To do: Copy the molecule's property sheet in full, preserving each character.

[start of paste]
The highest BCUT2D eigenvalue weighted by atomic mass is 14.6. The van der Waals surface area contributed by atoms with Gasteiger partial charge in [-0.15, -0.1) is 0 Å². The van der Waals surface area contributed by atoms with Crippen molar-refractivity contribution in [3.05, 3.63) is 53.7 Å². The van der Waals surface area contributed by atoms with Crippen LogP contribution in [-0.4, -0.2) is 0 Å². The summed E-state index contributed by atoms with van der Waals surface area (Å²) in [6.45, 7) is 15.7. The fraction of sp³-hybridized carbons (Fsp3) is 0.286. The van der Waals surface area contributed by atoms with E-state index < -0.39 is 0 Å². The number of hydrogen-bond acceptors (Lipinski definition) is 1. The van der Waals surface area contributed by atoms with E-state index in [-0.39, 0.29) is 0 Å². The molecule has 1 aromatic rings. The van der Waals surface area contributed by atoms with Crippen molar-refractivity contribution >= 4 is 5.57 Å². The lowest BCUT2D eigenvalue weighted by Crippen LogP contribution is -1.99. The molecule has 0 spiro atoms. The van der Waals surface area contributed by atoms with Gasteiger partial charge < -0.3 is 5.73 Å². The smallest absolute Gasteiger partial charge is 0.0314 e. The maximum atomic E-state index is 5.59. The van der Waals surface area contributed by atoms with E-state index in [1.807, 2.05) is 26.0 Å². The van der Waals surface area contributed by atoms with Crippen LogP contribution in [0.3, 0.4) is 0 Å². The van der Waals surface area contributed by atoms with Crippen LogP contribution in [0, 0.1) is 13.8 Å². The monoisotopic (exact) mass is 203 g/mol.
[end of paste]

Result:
The highest BCUT2D eigenvalue weighted by atomic mass is 14.6. The van der Waals surface area contributed by atoms with Gasteiger partial charge in [-0.15, -0.1) is 0 Å². The van der Waals surface area contributed by atoms with Crippen molar-refractivity contribution in [3.05, 3.63) is 53.7 Å². The van der Waals surface area contributed by atoms with Crippen LogP contribution in [-0.4, -0.2) is 0 Å². The summed E-state index contributed by atoms with van der Waals surface area (Å²) in [6.45, 7) is 15.7. The fraction of sp³-hybridized carbons (Fsp3) is 0.286. The van der Waals surface area contributed by atoms with E-state index < -0.39 is 0 Å². The number of hydrogen-bond acceptors (Lipinski definition) is 1. The van der Waals surface area contributed by atoms with E-state index in [-0.39, 0.29) is 0 Å². The molecule has 1 aromatic rings. The van der Waals surface area contributed by atoms with Crippen molar-refractivity contribution >= 4 is 5.57 Å². The lowest BCUT2D eigenvalue weighted by Crippen LogP contribution is -1.99. The molecule has 0 spiro atoms. The van der Waals surface area contributed by atoms with Gasteiger partial charge < -0.3 is 5.73 Å². The smallest absolute Gasteiger partial charge is 0.0314 e. The maximum atomic E-state index is 5.59. The van der Waals surface area contributed by atoms with E-state index in [1.807, 2.05) is 26.0 Å². The van der Waals surface area contributed by atoms with Crippen LogP contribution in [0.3, 0.4) is 0 Å². The van der Waals surface area contributed by atoms with Crippen LogP contribution in [0, 0.1) is 13.8 Å². The monoisotopic (exact) mass is 203 g/mol.